With so many of these tools that are meant to spur growth and more effective care creating compliance challenges, it begs the question: how can healthcare organisations take advantage of the data they have without risking non-compliance?

Data ownership

Yes, healthcare organisations can adhere to regulations while also getting valuable insights from the wealth of data they have available. However, to help do this, organisations must own their data. This means data must be backed up and stored in an environment that they have control over, rather than in the SaaS vendors’ applications.

Backing up historical SaaS application data directly from an app into an organisation’s own secure cloud infrastructure, such as AWS or Microsoft Azure, makes it easier, and less costly, to maintain a digital chain of custody – or a trail of the different touchpoints of data. This not only increases the visibility and auditability of that data, but organisations can then set appropriate controls around who can access the data.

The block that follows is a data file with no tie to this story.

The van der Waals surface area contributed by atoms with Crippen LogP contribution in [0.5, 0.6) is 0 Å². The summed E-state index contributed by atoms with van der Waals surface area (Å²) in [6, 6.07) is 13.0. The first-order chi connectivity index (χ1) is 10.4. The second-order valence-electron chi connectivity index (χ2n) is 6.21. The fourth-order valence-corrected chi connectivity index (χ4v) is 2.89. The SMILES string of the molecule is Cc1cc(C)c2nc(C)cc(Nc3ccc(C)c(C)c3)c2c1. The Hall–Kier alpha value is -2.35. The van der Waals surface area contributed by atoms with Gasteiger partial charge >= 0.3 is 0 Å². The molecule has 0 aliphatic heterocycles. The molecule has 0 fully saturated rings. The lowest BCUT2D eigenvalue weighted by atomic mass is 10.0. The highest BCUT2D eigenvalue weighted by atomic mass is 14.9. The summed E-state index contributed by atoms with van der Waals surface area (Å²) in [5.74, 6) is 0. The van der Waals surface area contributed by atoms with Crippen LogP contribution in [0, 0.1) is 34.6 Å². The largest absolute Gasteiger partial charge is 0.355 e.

Likewise, having data from these apps located in one central, easily accessible location can decrease the number of copies floating around an organisation, reducing the surface area of exposure while also making it easier for organisations to securely pull data into business intelligence tools. 

When healthcare providers have unfettered access to all their historical data, the possibilities for growth and insights are endless. For example, having ownership and ready access to authorised data can help organisations further implement and support outcome-based care. Insights enabled by this data will help inform diagnoses, prescriptions, treatment plans and more, which benefits not only the patient, but the healthcare ecosystem as a whole. 

To keep optimising and improving care, healthcare systems must take advantage of new tools like SaaS applications. By backing up and owning their historical SaaS application data, they can do so while minimising the risk to patient privacy or compliance requirements. Having this ownership and access can propel healthcare organisations to be more data-driven – creating better outcomes for everyone.